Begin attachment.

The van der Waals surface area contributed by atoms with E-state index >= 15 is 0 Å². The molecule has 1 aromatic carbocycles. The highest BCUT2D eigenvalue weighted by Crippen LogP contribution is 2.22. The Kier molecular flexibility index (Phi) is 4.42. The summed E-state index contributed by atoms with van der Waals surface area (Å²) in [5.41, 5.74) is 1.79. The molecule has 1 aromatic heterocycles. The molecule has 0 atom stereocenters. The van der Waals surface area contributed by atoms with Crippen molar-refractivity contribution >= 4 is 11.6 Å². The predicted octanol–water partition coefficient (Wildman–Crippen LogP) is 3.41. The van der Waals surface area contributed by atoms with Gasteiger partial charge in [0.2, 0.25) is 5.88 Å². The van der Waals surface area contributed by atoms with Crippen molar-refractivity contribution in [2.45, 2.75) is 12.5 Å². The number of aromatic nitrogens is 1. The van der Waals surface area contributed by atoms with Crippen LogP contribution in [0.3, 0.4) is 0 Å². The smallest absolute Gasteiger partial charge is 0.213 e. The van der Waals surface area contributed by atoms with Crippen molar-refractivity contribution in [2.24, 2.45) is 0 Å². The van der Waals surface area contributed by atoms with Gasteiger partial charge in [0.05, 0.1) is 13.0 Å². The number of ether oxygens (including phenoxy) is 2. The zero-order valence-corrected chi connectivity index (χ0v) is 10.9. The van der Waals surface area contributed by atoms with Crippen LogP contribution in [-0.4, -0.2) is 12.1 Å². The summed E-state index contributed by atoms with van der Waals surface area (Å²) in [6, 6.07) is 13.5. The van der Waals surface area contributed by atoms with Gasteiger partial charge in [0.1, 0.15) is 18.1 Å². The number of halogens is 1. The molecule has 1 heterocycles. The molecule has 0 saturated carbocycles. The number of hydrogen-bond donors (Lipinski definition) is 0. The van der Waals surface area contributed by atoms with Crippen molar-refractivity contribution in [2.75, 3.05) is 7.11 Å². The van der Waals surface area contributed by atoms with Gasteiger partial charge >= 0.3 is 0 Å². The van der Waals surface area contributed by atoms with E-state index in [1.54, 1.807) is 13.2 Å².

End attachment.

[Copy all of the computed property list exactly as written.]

The van der Waals surface area contributed by atoms with E-state index >= 15 is 0 Å². The molecule has 1 aromatic carbocycles. The highest BCUT2D eigenvalue weighted by Crippen LogP contribution is 2.22. The Kier molecular flexibility index (Phi) is 4.42. The summed E-state index contributed by atoms with van der Waals surface area (Å²) in [5.41, 5.74) is 1.79. The molecule has 1 aromatic heterocycles. The molecule has 0 atom stereocenters. The van der Waals surface area contributed by atoms with Crippen molar-refractivity contribution >= 4 is 11.6 Å². The predicted octanol–water partition coefficient (Wildman–Crippen LogP) is 3.41. The van der Waals surface area contributed by atoms with Gasteiger partial charge in [0.2, 0.25) is 5.88 Å². The van der Waals surface area contributed by atoms with Crippen molar-refractivity contribution in [2.45, 2.75) is 12.5 Å². The number of aromatic nitrogens is 1. The van der Waals surface area contributed by atoms with Crippen LogP contribution in [0.3, 0.4) is 0 Å². The smallest absolute Gasteiger partial charge is 0.213 e. The van der Waals surface area contributed by atoms with Crippen molar-refractivity contribution in [2.24, 2.45) is 0 Å². The van der Waals surface area contributed by atoms with Gasteiger partial charge in [0.05, 0.1) is 13.0 Å². The number of ether oxygens (including phenoxy) is 2. The zero-order valence-corrected chi connectivity index (χ0v) is 10.9. The van der Waals surface area contributed by atoms with Crippen LogP contribution in [-0.4, -0.2) is 12.1 Å². The summed E-state index contributed by atoms with van der Waals surface area (Å²) in [6, 6.07) is 13.5. The van der Waals surface area contributed by atoms with Gasteiger partial charge in [0.1, 0.15) is 18.1 Å². The number of halogens is 1. The molecule has 1 heterocycles. The molecule has 0 saturated carbocycles. The number of hydrogen-bond donors (Lipinski definition) is 0. The van der Waals surface area contributed by atoms with Crippen molar-refractivity contribution in [2.75, 3.05) is 7.11 Å². The van der Waals surface area contributed by atoms with Gasteiger partial charge >= 0.3 is 0 Å². The van der Waals surface area contributed by atoms with E-state index in [1.54, 1.807) is 13.2 Å².